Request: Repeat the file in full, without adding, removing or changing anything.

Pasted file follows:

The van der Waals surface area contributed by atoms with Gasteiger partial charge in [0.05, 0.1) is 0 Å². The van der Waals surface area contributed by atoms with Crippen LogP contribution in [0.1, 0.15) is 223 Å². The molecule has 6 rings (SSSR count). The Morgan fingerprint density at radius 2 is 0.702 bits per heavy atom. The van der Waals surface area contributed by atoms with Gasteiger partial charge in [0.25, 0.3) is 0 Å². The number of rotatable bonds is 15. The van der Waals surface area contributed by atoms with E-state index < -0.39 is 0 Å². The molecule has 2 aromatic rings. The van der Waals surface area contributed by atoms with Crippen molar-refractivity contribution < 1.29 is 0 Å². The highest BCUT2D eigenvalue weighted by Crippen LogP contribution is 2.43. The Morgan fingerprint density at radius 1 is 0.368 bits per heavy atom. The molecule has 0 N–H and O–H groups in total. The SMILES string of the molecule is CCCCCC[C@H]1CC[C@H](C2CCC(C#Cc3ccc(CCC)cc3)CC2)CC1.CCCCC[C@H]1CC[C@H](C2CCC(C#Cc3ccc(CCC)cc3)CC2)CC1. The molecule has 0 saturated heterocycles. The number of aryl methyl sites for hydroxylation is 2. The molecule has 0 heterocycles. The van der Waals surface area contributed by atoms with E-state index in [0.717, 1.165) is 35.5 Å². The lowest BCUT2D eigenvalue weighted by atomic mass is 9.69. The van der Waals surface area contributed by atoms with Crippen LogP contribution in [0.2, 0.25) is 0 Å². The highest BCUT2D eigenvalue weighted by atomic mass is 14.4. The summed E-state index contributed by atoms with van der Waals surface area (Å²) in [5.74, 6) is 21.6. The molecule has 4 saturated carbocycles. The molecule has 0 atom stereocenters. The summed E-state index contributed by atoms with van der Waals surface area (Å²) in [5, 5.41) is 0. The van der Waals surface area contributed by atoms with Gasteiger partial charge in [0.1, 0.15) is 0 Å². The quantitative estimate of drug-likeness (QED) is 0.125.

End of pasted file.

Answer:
The van der Waals surface area contributed by atoms with Gasteiger partial charge in [0.05, 0.1) is 0 Å². The van der Waals surface area contributed by atoms with Crippen LogP contribution in [0.1, 0.15) is 223 Å². The molecule has 6 rings (SSSR count). The Morgan fingerprint density at radius 2 is 0.702 bits per heavy atom. The van der Waals surface area contributed by atoms with Gasteiger partial charge in [0.25, 0.3) is 0 Å². The number of rotatable bonds is 15. The van der Waals surface area contributed by atoms with E-state index < -0.39 is 0 Å². The molecule has 2 aromatic rings. The van der Waals surface area contributed by atoms with Crippen molar-refractivity contribution < 1.29 is 0 Å². The highest BCUT2D eigenvalue weighted by Crippen LogP contribution is 2.43. The Morgan fingerprint density at radius 1 is 0.368 bits per heavy atom. The molecule has 0 N–H and O–H groups in total. The SMILES string of the molecule is CCCCCC[C@H]1CC[C@H](C2CCC(C#Cc3ccc(CCC)cc3)CC2)CC1.CCCCC[C@H]1CC[C@H](C2CCC(C#Cc3ccc(CCC)cc3)CC2)CC1. The molecule has 0 saturated heterocycles. The number of aryl methyl sites for hydroxylation is 2. The molecule has 0 heterocycles. The van der Waals surface area contributed by atoms with E-state index in [0.717, 1.165) is 35.5 Å². The lowest BCUT2D eigenvalue weighted by atomic mass is 9.69. The van der Waals surface area contributed by atoms with Crippen LogP contribution in [0.2, 0.25) is 0 Å². The highest BCUT2D eigenvalue weighted by atomic mass is 14.4. The summed E-state index contributed by atoms with van der Waals surface area (Å²) in [5.74, 6) is 21.6. The molecule has 4 saturated carbocycles. The molecule has 0 atom stereocenters. The summed E-state index contributed by atoms with van der Waals surface area (Å²) in [5, 5.41) is 0. The van der Waals surface area contributed by atoms with Gasteiger partial charge in [0.1, 0.15) is 0 Å². The quantitative estimate of drug-likeness (QED) is 0.125.